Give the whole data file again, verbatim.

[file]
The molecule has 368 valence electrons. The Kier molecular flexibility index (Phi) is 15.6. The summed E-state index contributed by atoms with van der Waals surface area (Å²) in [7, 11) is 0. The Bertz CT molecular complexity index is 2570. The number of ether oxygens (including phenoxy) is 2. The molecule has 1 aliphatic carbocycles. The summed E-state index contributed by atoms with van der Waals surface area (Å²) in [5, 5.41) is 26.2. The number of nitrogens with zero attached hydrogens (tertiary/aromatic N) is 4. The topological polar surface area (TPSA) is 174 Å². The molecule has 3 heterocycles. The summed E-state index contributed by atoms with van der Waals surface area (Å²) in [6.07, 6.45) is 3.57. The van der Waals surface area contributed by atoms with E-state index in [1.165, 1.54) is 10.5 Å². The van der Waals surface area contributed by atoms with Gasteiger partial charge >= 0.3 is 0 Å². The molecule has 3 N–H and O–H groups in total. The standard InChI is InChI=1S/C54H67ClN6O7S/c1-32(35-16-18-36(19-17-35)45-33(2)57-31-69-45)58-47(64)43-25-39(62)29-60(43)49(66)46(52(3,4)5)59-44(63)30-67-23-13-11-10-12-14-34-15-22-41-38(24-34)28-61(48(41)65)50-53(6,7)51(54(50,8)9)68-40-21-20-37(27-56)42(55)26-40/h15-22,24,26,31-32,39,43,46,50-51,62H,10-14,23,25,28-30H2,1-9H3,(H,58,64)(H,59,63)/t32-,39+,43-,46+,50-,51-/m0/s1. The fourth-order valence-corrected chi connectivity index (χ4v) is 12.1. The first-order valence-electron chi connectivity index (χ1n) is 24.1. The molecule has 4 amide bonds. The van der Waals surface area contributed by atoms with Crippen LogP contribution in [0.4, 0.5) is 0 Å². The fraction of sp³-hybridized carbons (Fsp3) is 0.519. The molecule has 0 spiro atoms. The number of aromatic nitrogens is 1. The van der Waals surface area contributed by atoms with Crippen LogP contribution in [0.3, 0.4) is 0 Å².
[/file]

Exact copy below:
The molecule has 368 valence electrons. The Kier molecular flexibility index (Phi) is 15.6. The summed E-state index contributed by atoms with van der Waals surface area (Å²) in [7, 11) is 0. The Bertz CT molecular complexity index is 2570. The number of ether oxygens (including phenoxy) is 2. The molecule has 1 aliphatic carbocycles. The summed E-state index contributed by atoms with van der Waals surface area (Å²) in [5, 5.41) is 26.2. The number of nitrogens with zero attached hydrogens (tertiary/aromatic N) is 4. The topological polar surface area (TPSA) is 174 Å². The molecule has 3 heterocycles. The summed E-state index contributed by atoms with van der Waals surface area (Å²) in [6.07, 6.45) is 3.57. The van der Waals surface area contributed by atoms with E-state index in [1.165, 1.54) is 10.5 Å². The van der Waals surface area contributed by atoms with Gasteiger partial charge >= 0.3 is 0 Å². The molecule has 3 N–H and O–H groups in total. The standard InChI is InChI=1S/C54H67ClN6O7S/c1-32(35-16-18-36(19-17-35)45-33(2)57-31-69-45)58-47(64)43-25-39(62)29-60(43)49(66)46(52(3,4)5)59-44(63)30-67-23-13-11-10-12-14-34-15-22-41-38(24-34)28-61(48(41)65)50-53(6,7)51(54(50,8)9)68-40-21-20-37(27-56)42(55)26-40/h15-22,24,26,31-32,39,43,46,50-51,62H,10-14,23,25,28-30H2,1-9H3,(H,58,64)(H,59,63)/t32-,39+,43-,46+,50-,51-/m0/s1. The fourth-order valence-corrected chi connectivity index (χ4v) is 12.1. The first-order valence-electron chi connectivity index (χ1n) is 24.1. The molecule has 4 amide bonds. The van der Waals surface area contributed by atoms with Crippen LogP contribution in [0.4, 0.5) is 0 Å². The fraction of sp³-hybridized carbons (Fsp3) is 0.519. The molecule has 0 spiro atoms. The number of aromatic nitrogens is 1. The van der Waals surface area contributed by atoms with Crippen LogP contribution in [0.3, 0.4) is 0 Å².